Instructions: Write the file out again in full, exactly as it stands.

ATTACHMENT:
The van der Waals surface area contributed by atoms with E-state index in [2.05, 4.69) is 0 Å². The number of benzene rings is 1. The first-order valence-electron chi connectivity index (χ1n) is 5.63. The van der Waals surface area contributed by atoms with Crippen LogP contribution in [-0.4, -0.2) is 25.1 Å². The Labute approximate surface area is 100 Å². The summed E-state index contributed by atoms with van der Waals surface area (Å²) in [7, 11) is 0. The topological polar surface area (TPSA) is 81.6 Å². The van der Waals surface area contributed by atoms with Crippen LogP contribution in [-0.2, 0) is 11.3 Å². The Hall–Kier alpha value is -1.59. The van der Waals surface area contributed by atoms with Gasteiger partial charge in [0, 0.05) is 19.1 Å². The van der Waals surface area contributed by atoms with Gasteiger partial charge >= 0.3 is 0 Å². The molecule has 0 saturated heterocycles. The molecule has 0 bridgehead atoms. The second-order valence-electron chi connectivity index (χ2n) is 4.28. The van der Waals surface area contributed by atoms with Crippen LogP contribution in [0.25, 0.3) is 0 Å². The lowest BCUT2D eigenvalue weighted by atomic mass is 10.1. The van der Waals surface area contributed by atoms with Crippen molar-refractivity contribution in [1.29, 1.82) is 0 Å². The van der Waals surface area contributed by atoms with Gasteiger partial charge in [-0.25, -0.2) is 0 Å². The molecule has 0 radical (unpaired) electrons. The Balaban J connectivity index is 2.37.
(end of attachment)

The van der Waals surface area contributed by atoms with E-state index in [2.05, 4.69) is 0 Å². The number of benzene rings is 1. The first-order valence-electron chi connectivity index (χ1n) is 5.63. The van der Waals surface area contributed by atoms with Crippen LogP contribution in [-0.4, -0.2) is 25.1 Å². The Labute approximate surface area is 100 Å². The summed E-state index contributed by atoms with van der Waals surface area (Å²) in [7, 11) is 0. The topological polar surface area (TPSA) is 81.6 Å². The van der Waals surface area contributed by atoms with Crippen LogP contribution in [-0.2, 0) is 11.3 Å². The Hall–Kier alpha value is -1.59. The van der Waals surface area contributed by atoms with Gasteiger partial charge in [0, 0.05) is 19.1 Å². The van der Waals surface area contributed by atoms with Gasteiger partial charge >= 0.3 is 0 Å². The molecule has 0 saturated heterocycles. The molecule has 0 bridgehead atoms. The second-order valence-electron chi connectivity index (χ2n) is 4.28. The van der Waals surface area contributed by atoms with Crippen LogP contribution in [0.25, 0.3) is 0 Å². The lowest BCUT2D eigenvalue weighted by atomic mass is 10.1. The van der Waals surface area contributed by atoms with Crippen molar-refractivity contribution in [1.29, 1.82) is 0 Å². The van der Waals surface area contributed by atoms with Gasteiger partial charge in [-0.25, -0.2) is 0 Å². The molecule has 0 radical (unpaired) electrons. The Balaban J connectivity index is 2.37.